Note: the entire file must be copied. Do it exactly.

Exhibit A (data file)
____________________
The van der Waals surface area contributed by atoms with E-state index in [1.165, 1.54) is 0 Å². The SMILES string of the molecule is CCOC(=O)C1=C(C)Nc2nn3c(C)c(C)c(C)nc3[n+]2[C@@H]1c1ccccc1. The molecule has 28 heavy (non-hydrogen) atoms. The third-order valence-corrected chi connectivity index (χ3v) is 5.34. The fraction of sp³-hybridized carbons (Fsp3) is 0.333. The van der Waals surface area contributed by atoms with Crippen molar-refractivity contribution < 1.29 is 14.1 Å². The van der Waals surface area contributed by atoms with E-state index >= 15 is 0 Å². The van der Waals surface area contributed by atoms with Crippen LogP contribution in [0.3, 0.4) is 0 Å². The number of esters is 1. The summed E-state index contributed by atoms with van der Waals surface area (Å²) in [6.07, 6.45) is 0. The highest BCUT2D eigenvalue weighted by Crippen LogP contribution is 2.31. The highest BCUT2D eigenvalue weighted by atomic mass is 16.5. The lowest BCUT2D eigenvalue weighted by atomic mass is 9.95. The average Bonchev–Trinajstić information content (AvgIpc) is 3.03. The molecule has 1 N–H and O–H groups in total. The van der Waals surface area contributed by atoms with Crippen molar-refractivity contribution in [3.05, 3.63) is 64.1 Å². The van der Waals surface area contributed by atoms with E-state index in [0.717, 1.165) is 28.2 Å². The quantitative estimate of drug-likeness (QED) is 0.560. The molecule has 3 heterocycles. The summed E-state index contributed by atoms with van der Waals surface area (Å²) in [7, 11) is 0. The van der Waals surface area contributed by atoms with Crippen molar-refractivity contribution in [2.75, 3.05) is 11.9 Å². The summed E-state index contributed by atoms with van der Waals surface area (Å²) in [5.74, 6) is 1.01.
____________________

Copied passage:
The van der Waals surface area contributed by atoms with E-state index in [1.165, 1.54) is 0 Å². The SMILES string of the molecule is CCOC(=O)C1=C(C)Nc2nn3c(C)c(C)c(C)nc3[n+]2[C@@H]1c1ccccc1. The molecule has 28 heavy (non-hydrogen) atoms. The third-order valence-corrected chi connectivity index (χ3v) is 5.34. The fraction of sp³-hybridized carbons (Fsp3) is 0.333. The van der Waals surface area contributed by atoms with Crippen molar-refractivity contribution < 1.29 is 14.1 Å². The van der Waals surface area contributed by atoms with E-state index >= 15 is 0 Å². The van der Waals surface area contributed by atoms with Crippen LogP contribution in [0.3, 0.4) is 0 Å². The number of esters is 1. The summed E-state index contributed by atoms with van der Waals surface area (Å²) in [6.07, 6.45) is 0. The highest BCUT2D eigenvalue weighted by Crippen LogP contribution is 2.31. The highest BCUT2D eigenvalue weighted by atomic mass is 16.5. The lowest BCUT2D eigenvalue weighted by atomic mass is 9.95. The average Bonchev–Trinajstić information content (AvgIpc) is 3.03. The molecule has 1 N–H and O–H groups in total. The van der Waals surface area contributed by atoms with Crippen molar-refractivity contribution in [3.05, 3.63) is 64.1 Å². The van der Waals surface area contributed by atoms with E-state index in [0.717, 1.165) is 28.2 Å². The quantitative estimate of drug-likeness (QED) is 0.560. The molecule has 3 heterocycles. The summed E-state index contributed by atoms with van der Waals surface area (Å²) in [7, 11) is 0. The van der Waals surface area contributed by atoms with Crippen molar-refractivity contribution in [2.75, 3.05) is 11.9 Å². The summed E-state index contributed by atoms with van der Waals surface area (Å²) in [5.74, 6) is 1.01.